Ah, the simple life!

Source Credit – http://www.fireplacemall.com

The Repurposed Grill Fire Pit

If lounging in a lawn chair under the stars with your feet stretched out before a roaring fire sounds like a little slice of heaven, here’s how to turn this redneck fantasy into redneck reality! Got an old grill tucked away in the back of the shed? Then you’re all set.

Materials

  • Grill bottom
  • Metal Saw

How to Make

  1. Remove grill lid and other attached parts, including handles and legs.
  2. Reattach handles and legs, using each as a leg for the refashioned fire pit. Reattach only end of the handles and turn the other end down to act as a leg.
  3. The fire pit should sit at least 6 inches off the ground. If needed, cut old grill legs to size.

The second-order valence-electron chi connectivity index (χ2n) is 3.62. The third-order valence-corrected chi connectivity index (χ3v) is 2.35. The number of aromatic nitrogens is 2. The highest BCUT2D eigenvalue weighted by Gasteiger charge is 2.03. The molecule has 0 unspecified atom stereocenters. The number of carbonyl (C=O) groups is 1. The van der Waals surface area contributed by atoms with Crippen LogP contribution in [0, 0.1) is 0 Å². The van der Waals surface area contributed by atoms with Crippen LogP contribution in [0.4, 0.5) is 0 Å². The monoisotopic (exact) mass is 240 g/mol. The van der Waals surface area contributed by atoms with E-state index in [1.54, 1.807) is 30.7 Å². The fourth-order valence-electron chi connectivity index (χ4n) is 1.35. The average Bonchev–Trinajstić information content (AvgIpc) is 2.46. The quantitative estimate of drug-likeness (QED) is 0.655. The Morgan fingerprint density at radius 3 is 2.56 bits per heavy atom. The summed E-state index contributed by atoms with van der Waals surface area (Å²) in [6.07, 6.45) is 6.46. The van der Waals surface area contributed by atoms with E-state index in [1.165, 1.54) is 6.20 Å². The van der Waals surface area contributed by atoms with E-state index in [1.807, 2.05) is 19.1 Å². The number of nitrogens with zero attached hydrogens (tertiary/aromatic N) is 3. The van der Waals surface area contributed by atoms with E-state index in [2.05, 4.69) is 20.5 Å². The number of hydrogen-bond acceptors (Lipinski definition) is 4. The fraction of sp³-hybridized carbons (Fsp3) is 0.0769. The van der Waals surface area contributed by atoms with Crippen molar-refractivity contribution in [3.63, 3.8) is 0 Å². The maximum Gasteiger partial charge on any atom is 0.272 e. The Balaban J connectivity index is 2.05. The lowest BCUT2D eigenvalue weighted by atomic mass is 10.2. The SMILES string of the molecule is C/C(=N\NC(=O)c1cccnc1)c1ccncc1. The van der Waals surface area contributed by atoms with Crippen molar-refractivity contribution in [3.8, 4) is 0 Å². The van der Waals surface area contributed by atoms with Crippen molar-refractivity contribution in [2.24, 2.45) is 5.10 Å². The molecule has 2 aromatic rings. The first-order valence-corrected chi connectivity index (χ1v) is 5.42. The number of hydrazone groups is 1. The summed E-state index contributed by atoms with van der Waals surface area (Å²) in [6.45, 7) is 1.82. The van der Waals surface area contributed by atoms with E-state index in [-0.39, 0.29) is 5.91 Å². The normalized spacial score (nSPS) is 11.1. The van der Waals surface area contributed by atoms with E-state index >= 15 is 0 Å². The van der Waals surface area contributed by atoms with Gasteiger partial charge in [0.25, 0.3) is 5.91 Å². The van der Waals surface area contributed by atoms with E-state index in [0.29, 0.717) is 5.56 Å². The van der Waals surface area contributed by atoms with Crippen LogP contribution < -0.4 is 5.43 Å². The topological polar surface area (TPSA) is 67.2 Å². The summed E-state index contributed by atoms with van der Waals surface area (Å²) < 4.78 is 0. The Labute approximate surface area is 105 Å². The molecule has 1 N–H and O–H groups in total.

4. Add kindling and fire starter.

Now, the fun part: Stretch out those tired dogs and relax!

The Wheelbarrow Fire Pit

Got an old wheelbarrow? Then you’ve got yourself a fire pit! Simply add wood and light. If the wheels still work, you can move the fire pit around the yard to keep you warm wherever you go. You can also keep it stationary by blocking the wheels.

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Materials

Old Wheelbarrow

Working wheels (If you want it to be portable)

Cement Bricks

How to Make

  1. Clean your wheelbarrow of any old debris
  2. Check the wheels. If you don’t want your wheelbarrow to be moved around, wheel to desired location and block in place using the cement bricks. A big old rock will do in a pinch, too!
  3. Fill with kindling and scrap wood.

Get ready for a barrow full of redneck fun!